Oscar Pistorius found praying over Reeva Steenkamp body
- 6 March 2014
- From the section Africa
A neighbour of Oscar Pistorius has told his murder trial he found the South African Paralympic star praying over the body of his girlfriend Reeva Steenkamp as she lay dying.
In the trial's first account of the moments after the shooting, Johan Stipp said he tried to revive Ms Steenkamp.
During Dr Stipp's testimony, Mr Pistorius cried and seemed to retch.
The double amputee denies intentionally killing her, saying he mistook the 29-year-old model for an intruder.
If found guilty, the 27-year-old, a national sporting hero dubbed the "blade runner", could face life imprisonment.
'Crying all the time'
Dr Stipp, who was testifying on the fourth day of the trial at the high court in the capital, Pretoria, said he could see Ms Steenkamp's brain tissue in her hair.
It was at this point in the testimony that a police officer passed a plastic bag to Mr Pistorius.
Recalling the early hours of Valentine's Day 2013, Dr Stipp said he had heard gunshots and after making sure it was safe, went to help.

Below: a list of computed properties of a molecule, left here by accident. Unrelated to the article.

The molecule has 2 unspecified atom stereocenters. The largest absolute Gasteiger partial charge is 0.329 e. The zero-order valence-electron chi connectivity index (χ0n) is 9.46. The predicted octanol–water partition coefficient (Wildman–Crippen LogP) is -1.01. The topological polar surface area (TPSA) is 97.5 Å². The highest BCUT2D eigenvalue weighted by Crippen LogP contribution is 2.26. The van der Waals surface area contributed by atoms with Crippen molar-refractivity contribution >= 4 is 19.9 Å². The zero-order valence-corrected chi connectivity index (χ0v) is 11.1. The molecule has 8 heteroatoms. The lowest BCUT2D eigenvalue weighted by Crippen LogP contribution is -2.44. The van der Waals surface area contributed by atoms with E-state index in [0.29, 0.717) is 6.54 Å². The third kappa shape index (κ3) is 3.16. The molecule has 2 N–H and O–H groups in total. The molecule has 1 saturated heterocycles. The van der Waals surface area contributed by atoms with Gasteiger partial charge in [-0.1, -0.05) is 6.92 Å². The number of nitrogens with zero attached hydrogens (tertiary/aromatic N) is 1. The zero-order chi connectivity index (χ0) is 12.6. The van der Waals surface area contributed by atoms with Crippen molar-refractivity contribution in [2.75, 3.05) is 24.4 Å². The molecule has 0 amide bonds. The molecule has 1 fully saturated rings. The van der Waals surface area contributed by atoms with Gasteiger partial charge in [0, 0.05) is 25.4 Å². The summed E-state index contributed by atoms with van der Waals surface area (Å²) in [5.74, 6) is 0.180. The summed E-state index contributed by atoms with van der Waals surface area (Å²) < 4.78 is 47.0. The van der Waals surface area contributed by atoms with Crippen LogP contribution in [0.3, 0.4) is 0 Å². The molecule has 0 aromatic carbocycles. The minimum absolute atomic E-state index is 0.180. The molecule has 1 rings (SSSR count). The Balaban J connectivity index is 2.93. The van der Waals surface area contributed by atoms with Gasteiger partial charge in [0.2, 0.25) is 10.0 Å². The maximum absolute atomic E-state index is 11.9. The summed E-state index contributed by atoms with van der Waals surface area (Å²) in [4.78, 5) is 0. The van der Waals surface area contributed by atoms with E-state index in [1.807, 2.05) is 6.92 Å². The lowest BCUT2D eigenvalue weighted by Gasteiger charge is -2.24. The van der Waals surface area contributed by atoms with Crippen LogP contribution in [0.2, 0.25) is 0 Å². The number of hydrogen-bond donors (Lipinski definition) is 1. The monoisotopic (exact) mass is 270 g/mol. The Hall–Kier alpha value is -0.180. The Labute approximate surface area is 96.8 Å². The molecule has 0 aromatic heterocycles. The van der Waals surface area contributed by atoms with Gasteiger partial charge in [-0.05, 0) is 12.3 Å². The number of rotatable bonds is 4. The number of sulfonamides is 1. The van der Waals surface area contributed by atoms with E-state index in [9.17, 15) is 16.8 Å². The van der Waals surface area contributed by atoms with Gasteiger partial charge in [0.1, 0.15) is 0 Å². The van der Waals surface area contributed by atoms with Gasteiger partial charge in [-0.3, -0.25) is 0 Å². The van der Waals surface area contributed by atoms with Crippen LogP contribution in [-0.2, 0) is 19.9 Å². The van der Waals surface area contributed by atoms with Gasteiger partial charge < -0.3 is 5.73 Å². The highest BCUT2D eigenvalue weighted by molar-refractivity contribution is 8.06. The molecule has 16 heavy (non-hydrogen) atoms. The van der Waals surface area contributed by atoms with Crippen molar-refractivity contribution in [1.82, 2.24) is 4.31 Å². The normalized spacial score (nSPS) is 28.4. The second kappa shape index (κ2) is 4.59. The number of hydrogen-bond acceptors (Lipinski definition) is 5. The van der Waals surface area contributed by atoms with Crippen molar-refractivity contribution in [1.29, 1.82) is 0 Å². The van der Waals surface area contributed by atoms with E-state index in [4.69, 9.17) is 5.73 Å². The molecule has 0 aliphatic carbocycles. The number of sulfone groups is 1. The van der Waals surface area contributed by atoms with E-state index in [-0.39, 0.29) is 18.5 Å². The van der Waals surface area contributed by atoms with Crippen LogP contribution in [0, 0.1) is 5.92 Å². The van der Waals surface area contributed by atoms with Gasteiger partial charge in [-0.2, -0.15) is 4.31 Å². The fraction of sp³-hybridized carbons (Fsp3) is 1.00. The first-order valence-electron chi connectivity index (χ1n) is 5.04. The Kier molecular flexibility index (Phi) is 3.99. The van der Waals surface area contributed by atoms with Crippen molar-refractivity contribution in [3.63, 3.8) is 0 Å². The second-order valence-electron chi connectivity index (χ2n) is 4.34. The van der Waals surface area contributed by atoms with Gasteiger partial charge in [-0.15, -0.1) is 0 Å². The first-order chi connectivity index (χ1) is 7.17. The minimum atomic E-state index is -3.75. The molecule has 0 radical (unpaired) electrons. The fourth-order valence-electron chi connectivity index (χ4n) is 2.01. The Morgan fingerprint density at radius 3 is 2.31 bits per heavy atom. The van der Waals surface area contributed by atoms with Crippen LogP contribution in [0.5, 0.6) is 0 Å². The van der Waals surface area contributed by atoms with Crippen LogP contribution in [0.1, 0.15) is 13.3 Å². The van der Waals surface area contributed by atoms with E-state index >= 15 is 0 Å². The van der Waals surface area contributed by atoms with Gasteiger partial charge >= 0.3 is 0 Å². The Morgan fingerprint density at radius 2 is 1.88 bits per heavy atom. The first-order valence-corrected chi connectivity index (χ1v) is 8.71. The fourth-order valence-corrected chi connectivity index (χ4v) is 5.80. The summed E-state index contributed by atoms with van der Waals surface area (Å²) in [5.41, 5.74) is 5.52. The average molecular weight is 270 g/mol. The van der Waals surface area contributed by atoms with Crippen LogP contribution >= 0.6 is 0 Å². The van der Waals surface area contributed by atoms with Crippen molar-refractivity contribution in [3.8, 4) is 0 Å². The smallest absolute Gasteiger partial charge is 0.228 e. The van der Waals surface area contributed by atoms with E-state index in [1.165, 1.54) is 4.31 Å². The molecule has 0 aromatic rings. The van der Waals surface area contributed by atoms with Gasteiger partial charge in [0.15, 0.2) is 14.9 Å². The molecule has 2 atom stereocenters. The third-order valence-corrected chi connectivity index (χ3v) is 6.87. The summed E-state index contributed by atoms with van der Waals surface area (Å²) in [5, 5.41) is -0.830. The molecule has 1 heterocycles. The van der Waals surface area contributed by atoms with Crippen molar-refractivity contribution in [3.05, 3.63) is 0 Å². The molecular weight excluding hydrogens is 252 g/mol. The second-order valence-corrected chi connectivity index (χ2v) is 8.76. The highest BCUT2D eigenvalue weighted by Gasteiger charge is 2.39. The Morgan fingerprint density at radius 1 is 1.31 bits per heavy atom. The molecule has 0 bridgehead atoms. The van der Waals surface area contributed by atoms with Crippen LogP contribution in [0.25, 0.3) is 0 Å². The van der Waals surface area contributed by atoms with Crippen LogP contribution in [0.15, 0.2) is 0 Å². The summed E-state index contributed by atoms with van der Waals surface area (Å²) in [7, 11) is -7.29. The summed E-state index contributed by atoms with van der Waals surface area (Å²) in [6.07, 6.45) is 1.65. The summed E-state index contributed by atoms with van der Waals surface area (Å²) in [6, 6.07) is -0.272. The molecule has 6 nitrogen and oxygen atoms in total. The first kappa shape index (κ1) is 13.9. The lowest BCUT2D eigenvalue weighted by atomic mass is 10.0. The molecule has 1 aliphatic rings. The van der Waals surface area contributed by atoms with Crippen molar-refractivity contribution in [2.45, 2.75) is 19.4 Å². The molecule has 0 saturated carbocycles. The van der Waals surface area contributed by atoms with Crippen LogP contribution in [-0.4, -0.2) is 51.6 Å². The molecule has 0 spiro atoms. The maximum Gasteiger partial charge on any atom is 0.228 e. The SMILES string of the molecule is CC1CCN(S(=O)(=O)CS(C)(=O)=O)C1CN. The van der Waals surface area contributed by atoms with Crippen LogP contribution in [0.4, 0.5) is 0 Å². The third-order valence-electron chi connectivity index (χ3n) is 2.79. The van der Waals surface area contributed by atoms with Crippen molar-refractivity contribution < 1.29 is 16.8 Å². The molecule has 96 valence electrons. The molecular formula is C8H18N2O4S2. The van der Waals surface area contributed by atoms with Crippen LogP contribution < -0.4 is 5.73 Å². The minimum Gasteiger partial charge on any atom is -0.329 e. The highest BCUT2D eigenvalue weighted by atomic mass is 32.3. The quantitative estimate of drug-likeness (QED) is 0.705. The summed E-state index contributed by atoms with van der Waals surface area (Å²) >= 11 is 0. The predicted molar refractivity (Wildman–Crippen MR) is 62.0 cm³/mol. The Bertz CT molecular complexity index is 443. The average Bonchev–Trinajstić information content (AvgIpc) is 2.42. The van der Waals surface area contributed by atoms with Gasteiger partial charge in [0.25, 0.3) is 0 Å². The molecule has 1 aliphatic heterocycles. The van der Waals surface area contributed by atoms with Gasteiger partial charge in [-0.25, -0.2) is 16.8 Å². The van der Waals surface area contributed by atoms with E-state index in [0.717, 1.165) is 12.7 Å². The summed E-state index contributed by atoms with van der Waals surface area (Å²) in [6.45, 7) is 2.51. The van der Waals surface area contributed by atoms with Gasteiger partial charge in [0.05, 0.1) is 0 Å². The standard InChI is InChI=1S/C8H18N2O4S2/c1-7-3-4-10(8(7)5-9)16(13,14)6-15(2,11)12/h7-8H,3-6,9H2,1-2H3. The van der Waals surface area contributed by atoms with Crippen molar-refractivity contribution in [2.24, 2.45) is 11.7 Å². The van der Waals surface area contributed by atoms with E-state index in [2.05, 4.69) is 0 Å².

When he got to Mr Pistorius' house, he found the athlete kneeling by Ms Steenkamp, with "his left hand on her right groin, and his right hand - the second and third fingers - in her mouth".
"I shot her," the Paralympic star told him. "I thought she was a burglar."
"Oscar was crying all the time,'' Dr Stipp said. "He was praying to God [saying] `Please let her live.'"
Dr Stipp said Mr Pistorius had been in an emotional state, and fearing he might hurt himself, had asked where the gun was.
Before the trial was adjourned until Friday, Dr Stipp also testified that he saw a bathroom light on at Mr Pistorius's house and a figure moving from right to left as a woman screamed.
The defence case is that all the screams came from Mr Pistorius.
Earlier, defence lawyer Barry Roux said that two neighbours, Michell Burger and Charl Johnson, had discussed their testimony with each other and amended the rough notes they had made a few days after the shooting.
"Your interpretation [of events] is designed to incriminate the accused and it's unfortunate," Mr Roux said.
Mr Johnson denied this. He insisted that he had heard a woman screaming "help", followed by a man doing the same.
He rejected suggestions that the initial screams could have come from a man.
The state is seeking to convince the court that Mr Pistorius and Ms Steenkamp, a model, reality TV star and law graduate, had an argument before the athlete fired the shots that killed his girlfriend.
There are no juries at trials in South Africa, and his fate will ultimately be decided by Judge Thokozile Masipa.
Much of the case will depend on ballistic evidence from the scene of the shooting, correspondents say.